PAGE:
two men repeatedly execute nighttime raids centered around milking an adorable, completely indifferent cow. Instead, the opposite is true. The duo’s nighttime raids are quite funny, but milking a cow is tough, noisy work, and the film’s quiet frontier setting makes the process even more nerve-wracking. Still, the film offers more than some mild laughs and 19th century thrills. Reichardt’s depiction of 19th century America and eclectic supporting characters leave the film with a melancholic languor — the natural result of revisiting a bygone era so heavily marked by ambition and uncertainty. Once again, the film displays Reichardt’s directorial savvy by acknowledging this inevitability early on and allowing viewers to appreciate it themselves. As expected, the film raises its stakes as the duo’s business grows. John Magaro (“The Big Short,” “Carol”) and Orion Lee (“Star Wars: The Last Jedi,” “Skyfall”) portray Cookie and King respectively as having a natural chemistry tainted only by the inherent mistrust of their recent introduction, and watching their business succeed is the film’s biggest delight. However, there’s reason to believe neither man is the person they present themselves as — Lee’s King has a friendly exterior, but also possesses a sinister layer matched only by the hidden determination Magaro imbues the outwardly timid Cookie with. Reichardt’s movies tend to be populated by nuanced, hard-to-quantify characters, and this film is no exception. Too often, giving characters “hidden” personality traits is a onestop shop for lazy twists and wildly out-of-character choices, but Magaro and Lee’s performances here display a nuance and realism rarely executed this precisely. Reichardt knows most real people disguise and conceal parts of their personalities, so she allows her characters to do the same, preferring to let her stories force those traits to the forefront organically. The film’s ability to blend an unorthodox sense of humor with high quality drama is commendable, but neither element would work without Reichardt’s precise characterizations, or Magaro and Lee’s performances as those characters. Reichardt’s latest masterpiece, “First Cow” is an expertly written, quirky thriller, but it’s also a forlorn depiction of ambition’s futility and a touching bromance. Few directors are capable of balancing the amount Reichardt does here, and those who do usually aren’t blessed with two lead performances of this caliber. “First Cow,” rated PG-13, comes to Landmark’s Century Centre Cinema (2828 N. Clark St.) on March 6.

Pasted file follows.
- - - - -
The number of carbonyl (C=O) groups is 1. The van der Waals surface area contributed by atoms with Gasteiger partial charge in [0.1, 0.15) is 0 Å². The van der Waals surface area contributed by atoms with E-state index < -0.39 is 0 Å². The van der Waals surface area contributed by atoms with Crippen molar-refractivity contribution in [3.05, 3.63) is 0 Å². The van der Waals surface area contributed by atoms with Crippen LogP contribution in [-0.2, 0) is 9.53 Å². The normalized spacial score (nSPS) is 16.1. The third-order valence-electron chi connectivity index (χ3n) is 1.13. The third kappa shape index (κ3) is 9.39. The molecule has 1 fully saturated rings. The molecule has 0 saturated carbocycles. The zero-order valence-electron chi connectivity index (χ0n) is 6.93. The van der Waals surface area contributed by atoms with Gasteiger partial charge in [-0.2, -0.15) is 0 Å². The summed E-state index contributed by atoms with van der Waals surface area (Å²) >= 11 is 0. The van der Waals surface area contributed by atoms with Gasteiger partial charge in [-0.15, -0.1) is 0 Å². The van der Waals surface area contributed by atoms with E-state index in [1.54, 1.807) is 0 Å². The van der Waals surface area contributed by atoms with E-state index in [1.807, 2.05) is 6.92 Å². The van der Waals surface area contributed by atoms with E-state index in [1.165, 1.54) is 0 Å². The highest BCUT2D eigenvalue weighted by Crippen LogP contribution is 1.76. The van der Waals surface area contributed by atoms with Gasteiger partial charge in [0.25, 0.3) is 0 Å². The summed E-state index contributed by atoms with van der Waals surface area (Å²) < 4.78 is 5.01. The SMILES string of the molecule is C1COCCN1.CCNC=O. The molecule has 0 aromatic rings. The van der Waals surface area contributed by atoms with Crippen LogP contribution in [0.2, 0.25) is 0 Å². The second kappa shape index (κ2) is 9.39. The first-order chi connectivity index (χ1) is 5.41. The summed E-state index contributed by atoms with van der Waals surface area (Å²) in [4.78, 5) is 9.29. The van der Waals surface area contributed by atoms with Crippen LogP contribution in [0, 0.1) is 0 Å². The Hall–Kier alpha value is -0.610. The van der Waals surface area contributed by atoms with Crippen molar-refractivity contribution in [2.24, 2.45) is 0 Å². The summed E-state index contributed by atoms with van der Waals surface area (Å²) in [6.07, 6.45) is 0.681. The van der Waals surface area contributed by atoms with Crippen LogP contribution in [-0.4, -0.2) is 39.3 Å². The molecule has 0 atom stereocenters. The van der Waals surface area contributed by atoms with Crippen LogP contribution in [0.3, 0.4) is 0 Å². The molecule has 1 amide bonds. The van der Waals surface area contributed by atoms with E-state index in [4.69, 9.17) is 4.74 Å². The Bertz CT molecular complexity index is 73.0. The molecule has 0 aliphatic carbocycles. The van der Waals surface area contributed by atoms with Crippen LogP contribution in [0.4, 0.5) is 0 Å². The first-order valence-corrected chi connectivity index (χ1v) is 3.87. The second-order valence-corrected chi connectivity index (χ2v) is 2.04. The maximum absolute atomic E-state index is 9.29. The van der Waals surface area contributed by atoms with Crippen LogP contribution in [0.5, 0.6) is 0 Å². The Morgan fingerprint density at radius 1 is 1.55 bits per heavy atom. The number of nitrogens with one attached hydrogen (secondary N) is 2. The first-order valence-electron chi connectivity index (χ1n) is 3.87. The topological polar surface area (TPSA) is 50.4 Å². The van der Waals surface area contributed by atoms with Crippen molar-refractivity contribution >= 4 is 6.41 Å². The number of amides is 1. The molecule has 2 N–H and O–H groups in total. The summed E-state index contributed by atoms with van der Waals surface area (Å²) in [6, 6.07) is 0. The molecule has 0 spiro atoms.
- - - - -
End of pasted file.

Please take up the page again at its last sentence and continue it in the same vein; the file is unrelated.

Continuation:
MARCH 11, 2020

A&E 12

I think we should see other countries... how I got dumped by Rome AMANDA MAURER

As I was waiting in line to enter St. Peter’s Basilica during my last full day in Rome, I met a group of students from Duquesne University in Pittsburgh who were in my same shoes. “It feels like a breakup,” one of them said. And she was spot-on. Leaving Loyola’s John Felice Rome Center (JFRC) and the city of Rome almost two months early really did feel like a breakup. And it certainly wasn’t a mutual one. Everything was going smoothly for the first month and a half or so. I was experiencing things I had never experienced before, looking at the world in a completely new way and I was the happiest I had ever been. But, inevitably, things got a bit nasty toward the end. On Tuesday, Feb. 25, the student body was called to a mandatory meeting where JFRC officials first informed us about the severity of the coronavirus. Because of its presumed origins in Wuhan, China, the disease had always felt distant and unrelated to us, but suddenly it was very close and very serious. In the minutes leading up to the

meeting’s start, “Bohemian Rhapsody” by Queen was playing through the room’s speakers. Nearly every student sang along, and the line “I don’t wanna die” felt a little too real. This meeting was really the moment our relationship with Rome began to crumble. It’s here JFRC students first learned that quarantine was a potential consequence of traveling to another country since Italy was considered a hotspot. Administration also decided to cancel the school-sponsored weekend trip to Sicily because the first case in Palermo had been confirmed that morning. Over the next week, confirmed cases in Italy jumped from around 300 to over 1,000 and the entire student body seemed constantly on edge. It seemed like at any given moment you could find someone on the phone with their parents. Between the cancelation of the Sicily trip and the general fear of leaving the country — not to mention the upcoming midterm exams — no one was quite sure how that weekend was going to play out. Excitement for another weekend of traveling the continent turned into fear of not being able to leave the country — or worse, not being able to return. As the week progressed, we heard rumors of other universities sending their students home, including New York University’s program in Florence and many of the programs in Milan. Conversations between students al-